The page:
February 10, 2013

Mortgages and Overregulating

"New federal regulations require mortgage lenders to do what should go without saying: verify that prospective borrowers can pay.... An “ability-to-repay” rule, adopted last month by the Consumer Financial Protection Bureau and effective January 2014, is intended to protect borrowers from again falling victim to risky lending." New Standards For Safe Loans, February 10, 2012
This an example of the government passing a new regulation where existing rules already exists but without government enforcing them. Regulators need to identify and punish those who break existing laws so their peers have an incentive to obey the rules. There should be people going to prison. Instead of paying bonuses, financial institutions should be paying retribution to those in society that were unjustifiably harmed by their malicious and intentional wrong doing.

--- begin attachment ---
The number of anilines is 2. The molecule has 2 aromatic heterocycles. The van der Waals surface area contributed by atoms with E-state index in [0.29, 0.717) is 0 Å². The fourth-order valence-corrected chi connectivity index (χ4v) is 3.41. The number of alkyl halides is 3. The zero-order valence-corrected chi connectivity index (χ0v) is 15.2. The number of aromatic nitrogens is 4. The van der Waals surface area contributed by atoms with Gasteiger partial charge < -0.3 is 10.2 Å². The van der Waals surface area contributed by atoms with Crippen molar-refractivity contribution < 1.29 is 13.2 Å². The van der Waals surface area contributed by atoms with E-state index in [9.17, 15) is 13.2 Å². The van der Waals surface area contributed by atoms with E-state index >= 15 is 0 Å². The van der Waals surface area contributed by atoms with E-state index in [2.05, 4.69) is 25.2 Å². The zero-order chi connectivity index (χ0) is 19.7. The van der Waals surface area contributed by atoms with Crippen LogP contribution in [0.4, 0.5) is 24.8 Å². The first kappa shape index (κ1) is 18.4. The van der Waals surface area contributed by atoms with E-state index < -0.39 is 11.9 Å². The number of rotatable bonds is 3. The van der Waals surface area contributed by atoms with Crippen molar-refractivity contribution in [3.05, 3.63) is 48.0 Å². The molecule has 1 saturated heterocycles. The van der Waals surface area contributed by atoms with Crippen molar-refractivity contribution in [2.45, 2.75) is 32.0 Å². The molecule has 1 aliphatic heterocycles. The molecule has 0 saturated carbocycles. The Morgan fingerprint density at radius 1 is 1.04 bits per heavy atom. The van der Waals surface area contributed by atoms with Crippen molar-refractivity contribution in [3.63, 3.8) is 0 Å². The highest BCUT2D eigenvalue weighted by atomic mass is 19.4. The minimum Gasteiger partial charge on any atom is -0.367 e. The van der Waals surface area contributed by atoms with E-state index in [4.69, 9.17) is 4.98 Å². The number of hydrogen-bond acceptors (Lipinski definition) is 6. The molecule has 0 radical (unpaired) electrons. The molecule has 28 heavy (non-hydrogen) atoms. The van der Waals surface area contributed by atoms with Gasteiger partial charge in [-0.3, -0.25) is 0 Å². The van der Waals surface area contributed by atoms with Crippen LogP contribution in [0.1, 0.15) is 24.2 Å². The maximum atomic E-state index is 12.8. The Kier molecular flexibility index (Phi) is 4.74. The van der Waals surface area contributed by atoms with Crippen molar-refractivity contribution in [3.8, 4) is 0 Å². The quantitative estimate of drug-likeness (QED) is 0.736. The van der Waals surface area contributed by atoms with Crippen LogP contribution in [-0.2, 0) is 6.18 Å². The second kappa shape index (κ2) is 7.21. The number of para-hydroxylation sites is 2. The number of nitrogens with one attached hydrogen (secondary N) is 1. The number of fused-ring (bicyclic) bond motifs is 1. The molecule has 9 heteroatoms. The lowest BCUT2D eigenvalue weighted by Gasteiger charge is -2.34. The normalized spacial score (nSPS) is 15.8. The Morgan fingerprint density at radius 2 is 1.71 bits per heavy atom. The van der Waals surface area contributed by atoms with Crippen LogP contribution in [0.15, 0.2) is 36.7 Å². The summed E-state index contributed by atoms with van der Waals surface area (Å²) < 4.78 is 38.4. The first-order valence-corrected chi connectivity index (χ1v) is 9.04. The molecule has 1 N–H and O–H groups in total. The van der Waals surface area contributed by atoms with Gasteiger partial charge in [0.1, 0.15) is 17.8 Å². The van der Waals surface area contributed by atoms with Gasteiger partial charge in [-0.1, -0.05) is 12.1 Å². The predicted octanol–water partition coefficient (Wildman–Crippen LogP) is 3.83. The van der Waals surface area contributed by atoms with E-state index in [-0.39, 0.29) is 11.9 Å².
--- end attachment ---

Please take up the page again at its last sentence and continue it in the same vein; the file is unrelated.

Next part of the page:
The Federal Deposit Insurance Corporation (FDIC) for more than a half century has rules that require a bank to do its best to make safe and sound investments. A loan that is not properly underwritten is not a safe and sound investment.

The Securities Exchange Commission (SEC) is entrusted with the duty to assure that brokerage firms and investment banks provide full and adequate disclosure to potential investors on any securities offered to financial institutions and the general public. They failed to do this with the securities that were backed by sub prime loans. Further, they bought off the rating agencies, with large underwriting fees, that were suppose to opine on the quality of these investments.

More regulations were not needed. The enforcement of old regulations is what is lacking. Why is this the case and who is at fault? More

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